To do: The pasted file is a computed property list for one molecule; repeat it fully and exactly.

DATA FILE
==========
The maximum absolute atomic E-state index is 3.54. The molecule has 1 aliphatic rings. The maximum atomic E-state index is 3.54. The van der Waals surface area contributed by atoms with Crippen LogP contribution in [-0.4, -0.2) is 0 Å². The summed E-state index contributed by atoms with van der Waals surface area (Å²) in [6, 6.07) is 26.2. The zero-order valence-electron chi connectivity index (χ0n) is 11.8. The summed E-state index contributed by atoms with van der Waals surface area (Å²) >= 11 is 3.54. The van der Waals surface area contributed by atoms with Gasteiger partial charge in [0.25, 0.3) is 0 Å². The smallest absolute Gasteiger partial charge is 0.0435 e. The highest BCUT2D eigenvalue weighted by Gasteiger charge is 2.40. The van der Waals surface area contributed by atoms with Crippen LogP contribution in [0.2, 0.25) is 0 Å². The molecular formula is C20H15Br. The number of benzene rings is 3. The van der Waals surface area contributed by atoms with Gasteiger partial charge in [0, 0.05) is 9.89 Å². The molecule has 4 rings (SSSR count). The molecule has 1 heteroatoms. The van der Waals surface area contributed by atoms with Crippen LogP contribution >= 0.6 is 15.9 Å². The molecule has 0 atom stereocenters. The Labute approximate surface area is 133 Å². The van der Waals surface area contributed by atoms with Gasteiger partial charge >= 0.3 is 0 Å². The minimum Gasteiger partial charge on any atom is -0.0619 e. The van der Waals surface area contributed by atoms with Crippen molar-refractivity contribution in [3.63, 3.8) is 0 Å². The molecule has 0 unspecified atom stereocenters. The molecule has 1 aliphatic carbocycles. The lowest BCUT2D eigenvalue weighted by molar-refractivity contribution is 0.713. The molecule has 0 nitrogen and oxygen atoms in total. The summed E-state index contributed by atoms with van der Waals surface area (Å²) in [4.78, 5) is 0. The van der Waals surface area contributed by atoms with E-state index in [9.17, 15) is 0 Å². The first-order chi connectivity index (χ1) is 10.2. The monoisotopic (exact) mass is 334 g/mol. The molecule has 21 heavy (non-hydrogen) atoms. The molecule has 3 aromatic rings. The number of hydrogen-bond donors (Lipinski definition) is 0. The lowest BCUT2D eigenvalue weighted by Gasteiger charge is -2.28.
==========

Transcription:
The maximum absolute atomic E-state index is 3.54. The molecule has 1 aliphatic rings. The maximum atomic E-state index is 3.54. The van der Waals surface area contributed by atoms with Crippen LogP contribution in [-0.4, -0.2) is 0 Å². The summed E-state index contributed by atoms with van der Waals surface area (Å²) in [6, 6.07) is 26.2. The zero-order valence-electron chi connectivity index (χ0n) is 11.8. The summed E-state index contributed by atoms with van der Waals surface area (Å²) >= 11 is 3.54. The van der Waals surface area contributed by atoms with Gasteiger partial charge in [0.25, 0.3) is 0 Å². The smallest absolute Gasteiger partial charge is 0.0435 e. The highest BCUT2D eigenvalue weighted by Gasteiger charge is 2.40. The van der Waals surface area contributed by atoms with Crippen LogP contribution in [0.2, 0.25) is 0 Å². The molecular formula is C20H15Br. The number of benzene rings is 3. The van der Waals surface area contributed by atoms with Gasteiger partial charge in [0, 0.05) is 9.89 Å². The molecule has 4 rings (SSSR count). The molecule has 1 heteroatoms. The van der Waals surface area contributed by atoms with Crippen LogP contribution >= 0.6 is 15.9 Å². The molecule has 0 atom stereocenters. The Labute approximate surface area is 133 Å². The van der Waals surface area contributed by atoms with Gasteiger partial charge >= 0.3 is 0 Å². The minimum Gasteiger partial charge on any atom is -0.0619 e. The van der Waals surface area contributed by atoms with Crippen molar-refractivity contribution in [3.63, 3.8) is 0 Å². The molecule has 0 unspecified atom stereocenters. The molecule has 1 aliphatic carbocycles. The lowest BCUT2D eigenvalue weighted by molar-refractivity contribution is 0.713. The molecule has 0 nitrogen and oxygen atoms in total. The summed E-state index contributed by atoms with van der Waals surface area (Å²) in [4.78, 5) is 0. The van der Waals surface area contributed by atoms with E-state index in [9.17, 15) is 0 Å². The first-order chi connectivity index (χ1) is 10.2. The monoisotopic (exact) mass is 334 g/mol. The molecule has 21 heavy (non-hydrogen) atoms. The molecule has 3 aromatic rings. The number of hydrogen-bond donors (Lipinski definition) is 0. The lowest BCUT2D eigenvalue weighted by Gasteiger charge is -2.28.